COG was developed to install a shadow “government in waiting” to replace the US Congress and the US Constitution in the event of a national emergency like a nuclear war. The first and only time that COG was put into action was when Richard Clarke activated it during the 9/11 attacks. Clarke had been the one, in 1998, to revise the COG plan to use it as a response to a terrorist attack on American soil. Apparently, COG and the shadow government these men created are still in play to this day. 
In 1989, Clarke was appointed by George H.W. Bush to be the Assistant Secretary of State for Politico-Military Affairs, under James Baker. Clarke was in this position until 1992, and his role was to link the Department of Defense and the Department of State by providing policy in the areas of international security, security assistance, military operations, defense strategy, military use of space, and defense trade. One important aspect of his job during this time was that Clarke coordinated State Department support of Operation Desert Storm and led the efforts to design the international security structure after the Gulf War.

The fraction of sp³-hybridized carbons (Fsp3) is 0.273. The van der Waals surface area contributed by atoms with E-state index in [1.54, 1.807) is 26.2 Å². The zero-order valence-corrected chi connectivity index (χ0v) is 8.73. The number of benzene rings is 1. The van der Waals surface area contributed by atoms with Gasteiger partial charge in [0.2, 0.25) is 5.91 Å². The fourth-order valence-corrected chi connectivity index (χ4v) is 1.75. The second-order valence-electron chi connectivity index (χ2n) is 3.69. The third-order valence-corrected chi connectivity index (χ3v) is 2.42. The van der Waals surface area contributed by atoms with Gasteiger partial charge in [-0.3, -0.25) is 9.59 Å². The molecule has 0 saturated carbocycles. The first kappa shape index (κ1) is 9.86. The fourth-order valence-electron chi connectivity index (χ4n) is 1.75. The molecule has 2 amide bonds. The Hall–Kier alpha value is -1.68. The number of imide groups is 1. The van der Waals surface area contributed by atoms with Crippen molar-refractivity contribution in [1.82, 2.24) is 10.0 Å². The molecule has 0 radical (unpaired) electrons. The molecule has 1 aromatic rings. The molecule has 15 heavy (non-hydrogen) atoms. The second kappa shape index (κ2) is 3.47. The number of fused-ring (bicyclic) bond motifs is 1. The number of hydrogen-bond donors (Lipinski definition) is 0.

Throughout the years of the George H.W. Bush Administration, Clarke worked intimately with many people who should be investigated with regard to the events of 9/11 and the crimes that followed. This included:
According to his book, Clarke remembers that “Wolfowitz and I flew on to Bahrain, Abu Dhabi and Salaleh” to coordinate relations with the UAE, at Cheney’ request. Over the following decade, Clarke negotiated many deals with the Emirates, essentially becoming an agent of the UAE, and he was “particularly close to the UAE royal family.”